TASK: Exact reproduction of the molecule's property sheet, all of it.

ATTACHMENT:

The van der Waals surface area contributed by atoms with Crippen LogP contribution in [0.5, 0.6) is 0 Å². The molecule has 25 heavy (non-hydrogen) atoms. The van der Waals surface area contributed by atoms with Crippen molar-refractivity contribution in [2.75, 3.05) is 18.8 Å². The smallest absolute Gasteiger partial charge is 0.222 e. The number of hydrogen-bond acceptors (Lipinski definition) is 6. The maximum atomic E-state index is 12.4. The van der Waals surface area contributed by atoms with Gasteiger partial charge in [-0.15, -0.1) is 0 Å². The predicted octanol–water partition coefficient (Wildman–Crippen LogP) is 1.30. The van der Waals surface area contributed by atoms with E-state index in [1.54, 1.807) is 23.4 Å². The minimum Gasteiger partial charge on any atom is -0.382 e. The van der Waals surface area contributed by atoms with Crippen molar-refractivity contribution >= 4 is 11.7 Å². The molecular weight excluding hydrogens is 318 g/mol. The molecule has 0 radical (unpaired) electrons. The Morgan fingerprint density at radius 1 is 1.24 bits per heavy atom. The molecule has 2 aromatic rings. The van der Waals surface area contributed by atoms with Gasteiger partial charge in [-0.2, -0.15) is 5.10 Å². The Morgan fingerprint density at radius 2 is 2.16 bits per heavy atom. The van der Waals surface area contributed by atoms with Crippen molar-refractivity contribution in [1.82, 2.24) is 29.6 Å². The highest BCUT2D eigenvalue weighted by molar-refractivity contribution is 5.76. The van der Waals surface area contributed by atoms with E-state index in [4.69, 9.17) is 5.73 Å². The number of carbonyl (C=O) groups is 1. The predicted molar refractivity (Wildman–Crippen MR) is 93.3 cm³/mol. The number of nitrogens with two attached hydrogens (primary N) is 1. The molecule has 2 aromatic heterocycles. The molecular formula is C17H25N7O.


The van der Waals surface area contributed by atoms with Crippen LogP contribution in [0.5, 0.6) is 0 Å². The molecule has 25 heavy (non-hydrogen) atoms. The van der Waals surface area contributed by atoms with Crippen molar-refractivity contribution in [2.75, 3.05) is 18.8 Å². The smallest absolute Gasteiger partial charge is 0.222 e. The number of hydrogen-bond acceptors (Lipinski definition) is 6. The maximum atomic E-state index is 12.4. The van der Waals surface area contributed by atoms with Gasteiger partial charge in [-0.15, -0.1) is 0 Å². The predicted octanol–water partition coefficient (Wildman–Crippen LogP) is 1.30. The van der Waals surface area contributed by atoms with E-state index in [1.54, 1.807) is 23.4 Å². The minimum Gasteiger partial charge on any atom is -0.382 e. The van der Waals surface area contributed by atoms with Crippen molar-refractivity contribution >= 4 is 11.7 Å². The molecular weight excluding hydrogens is 318 g/mol. The molecule has 0 radical (unpaired) electrons. The Morgan fingerprint density at radius 1 is 1.24 bits per heavy atom. The molecule has 2 aromatic rings. The van der Waals surface area contributed by atoms with Gasteiger partial charge in [-0.2, -0.15) is 5.10 Å². The Morgan fingerprint density at radius 2 is 2.16 bits per heavy atom. The van der Waals surface area contributed by atoms with Crippen molar-refractivity contribution in [1.82, 2.24) is 29.6 Å². The highest BCUT2D eigenvalue weighted by molar-refractivity contribution is 5.76. The van der Waals surface area contributed by atoms with E-state index in [4.69, 9.17) is 5.73 Å². The number of carbonyl (C=O) groups is 1. The predicted molar refractivity (Wildman–Crippen MR) is 93.3 cm³/mol. The number of nitrogens with two attached hydrogens (primary N) is 1. The molecule has 2 aromatic heterocycles. The molecular formula is C17H25N7O.